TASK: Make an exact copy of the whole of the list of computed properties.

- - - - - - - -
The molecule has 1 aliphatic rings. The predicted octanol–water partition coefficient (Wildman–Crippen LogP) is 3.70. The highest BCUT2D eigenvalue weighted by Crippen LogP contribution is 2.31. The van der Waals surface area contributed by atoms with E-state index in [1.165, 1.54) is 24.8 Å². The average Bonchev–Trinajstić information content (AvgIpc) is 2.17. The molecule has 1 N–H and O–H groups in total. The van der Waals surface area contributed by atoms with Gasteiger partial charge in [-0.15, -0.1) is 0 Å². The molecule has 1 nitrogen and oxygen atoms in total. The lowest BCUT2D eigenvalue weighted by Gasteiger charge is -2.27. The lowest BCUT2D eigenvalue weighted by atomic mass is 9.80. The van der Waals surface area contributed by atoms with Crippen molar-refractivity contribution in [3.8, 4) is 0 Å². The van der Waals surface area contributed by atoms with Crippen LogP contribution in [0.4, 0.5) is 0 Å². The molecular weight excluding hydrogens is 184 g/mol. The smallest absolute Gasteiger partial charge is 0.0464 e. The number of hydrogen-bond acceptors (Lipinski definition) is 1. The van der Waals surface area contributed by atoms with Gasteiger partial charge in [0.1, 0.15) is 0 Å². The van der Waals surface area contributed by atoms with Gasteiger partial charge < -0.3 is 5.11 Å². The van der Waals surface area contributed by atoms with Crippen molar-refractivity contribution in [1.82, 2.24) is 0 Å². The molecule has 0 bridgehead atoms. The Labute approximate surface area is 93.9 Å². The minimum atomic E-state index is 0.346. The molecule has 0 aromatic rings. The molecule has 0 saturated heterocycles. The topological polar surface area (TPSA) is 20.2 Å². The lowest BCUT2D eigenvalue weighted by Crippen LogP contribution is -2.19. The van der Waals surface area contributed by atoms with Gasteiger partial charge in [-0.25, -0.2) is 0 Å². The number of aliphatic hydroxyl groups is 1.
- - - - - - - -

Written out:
The molecule has 1 aliphatic rings. The predicted octanol–water partition coefficient (Wildman–Crippen LogP) is 3.70. The highest BCUT2D eigenvalue weighted by Crippen LogP contribution is 2.31. The van der Waals surface area contributed by atoms with E-state index in [1.165, 1.54) is 24.8 Å². The average Bonchev–Trinajstić information content (AvgIpc) is 2.17. The molecule has 1 N–H and O–H groups in total. The van der Waals surface area contributed by atoms with Gasteiger partial charge in [-0.15, -0.1) is 0 Å². The molecule has 1 nitrogen and oxygen atoms in total. The lowest BCUT2D eigenvalue weighted by Gasteiger charge is -2.27. The lowest BCUT2D eigenvalue weighted by atomic mass is 9.80. The van der Waals surface area contributed by atoms with Crippen molar-refractivity contribution in [3.8, 4) is 0 Å². The van der Waals surface area contributed by atoms with Crippen LogP contribution in [0.4, 0.5) is 0 Å². The molecular weight excluding hydrogens is 184 g/mol. The smallest absolute Gasteiger partial charge is 0.0464 e. The number of hydrogen-bond acceptors (Lipinski definition) is 1. The van der Waals surface area contributed by atoms with Gasteiger partial charge in [0.1, 0.15) is 0 Å². The van der Waals surface area contributed by atoms with Gasteiger partial charge < -0.3 is 5.11 Å². The van der Waals surface area contributed by atoms with Crippen molar-refractivity contribution in [1.82, 2.24) is 0 Å². The molecule has 0 bridgehead atoms. The Labute approximate surface area is 93.9 Å². The minimum atomic E-state index is 0.346. The molecule has 0 aromatic rings. The molecule has 0 saturated heterocycles. The topological polar surface area (TPSA) is 20.2 Å². The lowest BCUT2D eigenvalue weighted by Crippen LogP contribution is -2.19. The van der Waals surface area contributed by atoms with Gasteiger partial charge in [-0.25, -0.2) is 0 Å². The number of aliphatic hydroxyl groups is 1.